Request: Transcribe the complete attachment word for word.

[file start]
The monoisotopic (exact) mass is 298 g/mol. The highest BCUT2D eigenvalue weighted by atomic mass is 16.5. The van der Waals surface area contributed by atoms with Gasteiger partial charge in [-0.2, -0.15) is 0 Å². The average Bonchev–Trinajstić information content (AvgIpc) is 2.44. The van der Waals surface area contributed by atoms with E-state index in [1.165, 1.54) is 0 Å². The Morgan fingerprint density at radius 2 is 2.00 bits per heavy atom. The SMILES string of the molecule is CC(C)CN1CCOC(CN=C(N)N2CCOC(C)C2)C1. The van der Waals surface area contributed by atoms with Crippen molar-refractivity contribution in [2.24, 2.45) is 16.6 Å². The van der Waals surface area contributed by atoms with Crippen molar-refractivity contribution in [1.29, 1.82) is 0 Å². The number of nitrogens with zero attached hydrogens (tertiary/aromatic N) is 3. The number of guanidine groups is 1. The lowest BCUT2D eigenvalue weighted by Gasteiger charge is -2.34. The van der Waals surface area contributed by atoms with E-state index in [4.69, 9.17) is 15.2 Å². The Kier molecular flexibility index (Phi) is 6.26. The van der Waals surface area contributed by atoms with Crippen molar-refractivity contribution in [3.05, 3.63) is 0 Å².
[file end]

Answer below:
The monoisotopic (exact) mass is 298 g/mol. The highest BCUT2D eigenvalue weighted by atomic mass is 16.5. The van der Waals surface area contributed by atoms with Gasteiger partial charge in [-0.2, -0.15) is 0 Å². The average Bonchev–Trinajstić information content (AvgIpc) is 2.44. The van der Waals surface area contributed by atoms with E-state index in [1.165, 1.54) is 0 Å². The Morgan fingerprint density at radius 2 is 2.00 bits per heavy atom. The SMILES string of the molecule is CC(C)CN1CCOC(CN=C(N)N2CCOC(C)C2)C1. The van der Waals surface area contributed by atoms with Crippen molar-refractivity contribution in [2.24, 2.45) is 16.6 Å². The van der Waals surface area contributed by atoms with Crippen molar-refractivity contribution in [1.29, 1.82) is 0 Å². The number of nitrogens with zero attached hydrogens (tertiary/aromatic N) is 3. The number of guanidine groups is 1. The lowest BCUT2D eigenvalue weighted by Gasteiger charge is -2.34. The van der Waals surface area contributed by atoms with E-state index in [4.69, 9.17) is 15.2 Å². The Kier molecular flexibility index (Phi) is 6.26. The van der Waals surface area contributed by atoms with Crippen molar-refractivity contribution in [3.05, 3.63) is 0 Å².